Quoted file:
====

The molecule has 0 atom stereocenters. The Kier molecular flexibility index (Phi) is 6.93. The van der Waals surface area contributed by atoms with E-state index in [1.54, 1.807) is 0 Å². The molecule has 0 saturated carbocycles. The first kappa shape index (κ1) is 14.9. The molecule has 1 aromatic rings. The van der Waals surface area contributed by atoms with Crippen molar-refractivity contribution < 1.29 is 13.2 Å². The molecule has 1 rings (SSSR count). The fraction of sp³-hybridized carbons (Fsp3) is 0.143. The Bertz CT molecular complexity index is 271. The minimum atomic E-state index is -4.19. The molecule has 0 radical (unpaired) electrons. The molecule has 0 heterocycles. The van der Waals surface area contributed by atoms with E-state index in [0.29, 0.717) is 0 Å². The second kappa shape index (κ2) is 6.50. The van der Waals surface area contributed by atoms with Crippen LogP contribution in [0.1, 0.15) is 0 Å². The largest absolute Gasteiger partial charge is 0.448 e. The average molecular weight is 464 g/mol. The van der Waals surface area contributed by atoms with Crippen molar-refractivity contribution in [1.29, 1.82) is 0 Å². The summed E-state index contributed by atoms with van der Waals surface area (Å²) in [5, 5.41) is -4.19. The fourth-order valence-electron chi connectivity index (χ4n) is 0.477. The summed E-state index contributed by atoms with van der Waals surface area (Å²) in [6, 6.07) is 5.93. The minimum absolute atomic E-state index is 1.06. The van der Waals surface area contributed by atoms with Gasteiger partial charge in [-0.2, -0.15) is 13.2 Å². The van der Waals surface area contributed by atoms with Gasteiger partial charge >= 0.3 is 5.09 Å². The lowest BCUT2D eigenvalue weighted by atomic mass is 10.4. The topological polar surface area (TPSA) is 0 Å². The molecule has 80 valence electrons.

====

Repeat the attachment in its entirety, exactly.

The molecule has 0 atom stereocenters. The Kier molecular flexibility index (Phi) is 6.93. The van der Waals surface area contributed by atoms with E-state index in [1.54, 1.807) is 0 Å². The molecule has 0 saturated carbocycles. The first kappa shape index (κ1) is 14.9. The molecule has 1 aromatic rings. The van der Waals surface area contributed by atoms with Crippen molar-refractivity contribution < 1.29 is 13.2 Å². The molecule has 1 rings (SSSR count). The fraction of sp³-hybridized carbons (Fsp3) is 0.143. The Bertz CT molecular complexity index is 271. The minimum atomic E-state index is -4.19. The molecule has 0 radical (unpaired) electrons. The molecule has 0 heterocycles. The van der Waals surface area contributed by atoms with E-state index in [0.29, 0.717) is 0 Å². The second kappa shape index (κ2) is 6.50. The van der Waals surface area contributed by atoms with Crippen LogP contribution in [0.1, 0.15) is 0 Å². The largest absolute Gasteiger partial charge is 0.448 e. The average molecular weight is 464 g/mol. The van der Waals surface area contributed by atoms with Crippen molar-refractivity contribution in [1.29, 1.82) is 0 Å². The summed E-state index contributed by atoms with van der Waals surface area (Å²) in [5, 5.41) is -4.19. The fourth-order valence-electron chi connectivity index (χ4n) is 0.477. The summed E-state index contributed by atoms with van der Waals surface area (Å²) in [6, 6.07) is 5.93. The minimum absolute atomic E-state index is 1.06. The van der Waals surface area contributed by atoms with Gasteiger partial charge in [-0.2, -0.15) is 13.2 Å². The van der Waals surface area contributed by atoms with Gasteiger partial charge >= 0.3 is 5.09 Å². The lowest BCUT2D eigenvalue weighted by atomic mass is 10.4. The topological polar surface area (TPSA) is 0 Å². The molecule has 80 valence electrons.